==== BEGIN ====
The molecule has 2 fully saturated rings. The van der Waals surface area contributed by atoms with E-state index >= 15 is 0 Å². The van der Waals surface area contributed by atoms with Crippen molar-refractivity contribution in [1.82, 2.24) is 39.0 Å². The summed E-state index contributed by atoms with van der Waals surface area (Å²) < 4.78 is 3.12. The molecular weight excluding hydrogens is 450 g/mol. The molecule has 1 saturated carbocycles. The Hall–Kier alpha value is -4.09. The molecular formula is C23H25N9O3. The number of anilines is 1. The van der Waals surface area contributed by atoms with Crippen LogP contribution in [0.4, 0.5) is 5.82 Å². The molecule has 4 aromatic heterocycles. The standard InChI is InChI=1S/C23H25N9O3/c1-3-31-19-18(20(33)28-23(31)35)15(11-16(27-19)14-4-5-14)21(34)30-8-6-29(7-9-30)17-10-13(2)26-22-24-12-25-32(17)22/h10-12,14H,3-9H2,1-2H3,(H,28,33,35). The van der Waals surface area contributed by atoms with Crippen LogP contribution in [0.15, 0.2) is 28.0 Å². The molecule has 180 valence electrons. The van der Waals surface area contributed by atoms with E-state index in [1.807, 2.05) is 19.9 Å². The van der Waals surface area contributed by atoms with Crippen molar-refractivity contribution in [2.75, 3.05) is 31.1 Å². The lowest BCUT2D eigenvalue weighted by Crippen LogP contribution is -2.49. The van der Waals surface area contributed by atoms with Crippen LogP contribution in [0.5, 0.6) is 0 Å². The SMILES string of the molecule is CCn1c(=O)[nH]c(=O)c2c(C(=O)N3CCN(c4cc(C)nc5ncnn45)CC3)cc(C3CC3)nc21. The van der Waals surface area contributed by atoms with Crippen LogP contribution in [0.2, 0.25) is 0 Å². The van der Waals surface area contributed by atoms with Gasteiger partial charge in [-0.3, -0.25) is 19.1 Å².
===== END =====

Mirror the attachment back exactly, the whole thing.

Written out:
The molecule has 2 fully saturated rings. The van der Waals surface area contributed by atoms with E-state index >= 15 is 0 Å². The van der Waals surface area contributed by atoms with Crippen molar-refractivity contribution in [1.82, 2.24) is 39.0 Å². The summed E-state index contributed by atoms with van der Waals surface area (Å²) < 4.78 is 3.12. The molecular weight excluding hydrogens is 450 g/mol. The molecule has 1 saturated carbocycles. The Hall–Kier alpha value is -4.09. The molecular formula is C23H25N9O3. The number of anilines is 1. The van der Waals surface area contributed by atoms with Crippen LogP contribution in [0.4, 0.5) is 5.82 Å². The molecule has 4 aromatic heterocycles. The standard InChI is InChI=1S/C23H25N9O3/c1-3-31-19-18(20(33)28-23(31)35)15(11-16(27-19)14-4-5-14)21(34)30-8-6-29(7-9-30)17-10-13(2)26-22-24-12-25-32(17)22/h10-12,14H,3-9H2,1-2H3,(H,28,33,35). The van der Waals surface area contributed by atoms with Crippen LogP contribution in [0.15, 0.2) is 28.0 Å². The molecule has 180 valence electrons. The van der Waals surface area contributed by atoms with E-state index in [1.807, 2.05) is 19.9 Å². The van der Waals surface area contributed by atoms with Crippen molar-refractivity contribution in [2.75, 3.05) is 31.1 Å². The lowest BCUT2D eigenvalue weighted by Crippen LogP contribution is -2.49. The van der Waals surface area contributed by atoms with Crippen LogP contribution in [0.5, 0.6) is 0 Å². The SMILES string of the molecule is CCn1c(=O)[nH]c(=O)c2c(C(=O)N3CCN(c4cc(C)nc5ncnn45)CC3)cc(C3CC3)nc21. The van der Waals surface area contributed by atoms with Crippen LogP contribution in [0.2, 0.25) is 0 Å². The van der Waals surface area contributed by atoms with Gasteiger partial charge in [-0.3, -0.25) is 19.1 Å².